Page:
The UK will lift its two week quarantine requirements for people travelling to and from most EU countries from next week, as Boris Johnson’s government continues to ease restrictions put in place to tackle the coronavirus pandemic.
19 EU countries will be on the ‘green’ and ‘amber’ list of countries from which travellers will be able to travel to and from freely.
Sweden is the only Northern European country not to be exempted. Bulgaria, Romania, Portugal, Latvia, Estonia, Slovakia and Slovenia are also not on the exempt list, despite the fact that they all have lower coronavirus infection rates than the UK.
Travellers from the United States will be among those who will still have to quarantine.
However, accessing some of the destinations will still remain difficult. Greece, one of the most popular European holiday destinations for Britons, has banned all flights from the UK until 15 July because of continued concerns over the UK’s numbers of coronavirus cases.
The UK has suffered the highest death toll from the virus in Europe – the toll stood at 43,995 on Thursday (2 July) – but its infection rate has fallen dramatically over the past month.
Its government imposed the quarantine rules in early June, which required travellers arriving in or returning to the UK to self-isolate for 14 days.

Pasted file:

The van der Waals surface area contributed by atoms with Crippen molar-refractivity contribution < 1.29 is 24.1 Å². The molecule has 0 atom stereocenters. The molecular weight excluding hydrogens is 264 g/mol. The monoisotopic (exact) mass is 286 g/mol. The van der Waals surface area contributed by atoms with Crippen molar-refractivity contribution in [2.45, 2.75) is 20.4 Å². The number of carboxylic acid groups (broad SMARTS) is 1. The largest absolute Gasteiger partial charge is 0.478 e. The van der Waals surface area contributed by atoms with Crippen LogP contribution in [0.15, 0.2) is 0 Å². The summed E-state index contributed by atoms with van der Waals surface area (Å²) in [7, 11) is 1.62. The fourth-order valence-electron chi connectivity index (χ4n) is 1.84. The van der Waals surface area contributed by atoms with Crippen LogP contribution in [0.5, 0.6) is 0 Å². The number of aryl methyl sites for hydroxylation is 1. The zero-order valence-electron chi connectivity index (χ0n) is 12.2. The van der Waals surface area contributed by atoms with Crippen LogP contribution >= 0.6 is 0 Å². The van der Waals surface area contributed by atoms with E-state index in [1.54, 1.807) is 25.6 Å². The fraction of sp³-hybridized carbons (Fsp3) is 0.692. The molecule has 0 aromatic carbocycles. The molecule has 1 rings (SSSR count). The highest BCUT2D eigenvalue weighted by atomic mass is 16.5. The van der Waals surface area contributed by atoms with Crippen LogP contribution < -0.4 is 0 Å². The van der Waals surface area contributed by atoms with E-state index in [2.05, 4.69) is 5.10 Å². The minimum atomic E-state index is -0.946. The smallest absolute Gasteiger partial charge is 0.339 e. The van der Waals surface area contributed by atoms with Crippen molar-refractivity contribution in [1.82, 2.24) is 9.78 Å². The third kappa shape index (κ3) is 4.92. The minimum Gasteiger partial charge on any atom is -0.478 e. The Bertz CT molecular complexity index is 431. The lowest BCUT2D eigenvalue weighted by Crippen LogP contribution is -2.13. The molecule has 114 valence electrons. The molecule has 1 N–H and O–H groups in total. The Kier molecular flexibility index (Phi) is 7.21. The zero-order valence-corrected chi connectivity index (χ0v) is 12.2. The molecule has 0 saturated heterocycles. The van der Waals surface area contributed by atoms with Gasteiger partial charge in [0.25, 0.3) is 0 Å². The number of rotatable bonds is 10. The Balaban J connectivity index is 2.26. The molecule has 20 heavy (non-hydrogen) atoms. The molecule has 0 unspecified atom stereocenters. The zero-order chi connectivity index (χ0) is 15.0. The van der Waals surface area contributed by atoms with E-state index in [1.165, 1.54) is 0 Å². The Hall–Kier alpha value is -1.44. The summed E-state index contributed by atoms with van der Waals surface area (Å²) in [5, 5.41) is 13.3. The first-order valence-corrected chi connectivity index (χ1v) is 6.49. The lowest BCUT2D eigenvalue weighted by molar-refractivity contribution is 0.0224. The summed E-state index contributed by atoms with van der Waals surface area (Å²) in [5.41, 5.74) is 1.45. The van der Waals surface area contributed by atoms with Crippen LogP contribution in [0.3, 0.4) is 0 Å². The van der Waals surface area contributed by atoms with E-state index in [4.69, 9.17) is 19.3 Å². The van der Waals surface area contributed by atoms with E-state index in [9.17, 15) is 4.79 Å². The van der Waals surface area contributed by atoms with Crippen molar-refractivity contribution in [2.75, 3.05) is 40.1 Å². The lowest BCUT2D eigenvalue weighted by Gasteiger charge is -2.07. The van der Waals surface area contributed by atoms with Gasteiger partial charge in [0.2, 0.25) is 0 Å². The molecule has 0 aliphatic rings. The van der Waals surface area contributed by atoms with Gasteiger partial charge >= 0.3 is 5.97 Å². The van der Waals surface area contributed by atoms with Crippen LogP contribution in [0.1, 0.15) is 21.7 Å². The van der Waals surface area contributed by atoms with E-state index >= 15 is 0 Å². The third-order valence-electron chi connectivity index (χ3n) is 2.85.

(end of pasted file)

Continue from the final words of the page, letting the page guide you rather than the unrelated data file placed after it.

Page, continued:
That prompted an angry reaction from both Conservative and opposition lawmakers, as well as industry, over the timing of the measure, which was imposed more than two months after the coronavirus infection rate hit its peak, and the economic damage that it would cause to the UK’s battered tourism sector.
Government and opposition MPs complained that the rules were the “right move at the wrong time”, while more than 200 travel companies have written to Home Secretary Priti Patel calling for the rules to be scrapped.
If left in place, the quarantine regime would also require Britons to quarantine if they choose to travel abroad for summer holidays.
“The government’s quarantine rules have been a fiasco from the outset,” said Manuel Cortes, the general secretary of the Transport Salaried Staffs’ Association, a trade union.
However, the easing of the requirements has prompted another angry reaction from the UK’s devolved governments in Northern Ireland, Scotland and Wales.
The Scottish government complained that it was not consulted on the matter before being presented with the list of countries to be exempted on Wednesday night.
The Foreign Office is also changing its blanket advice against all non-essential foreign travel from 4 July which has been in place since 17 March just before the UK was put into lockdown.
The next phase of deconfinement in the UK will also take place in the next 24 hours. Pubs and restaurants will be able to re-open this weekend, as well as cinemas, museums, galleries and hotels.
Swimming pools, indoor gyms and contact sports remain banned for the immediate future.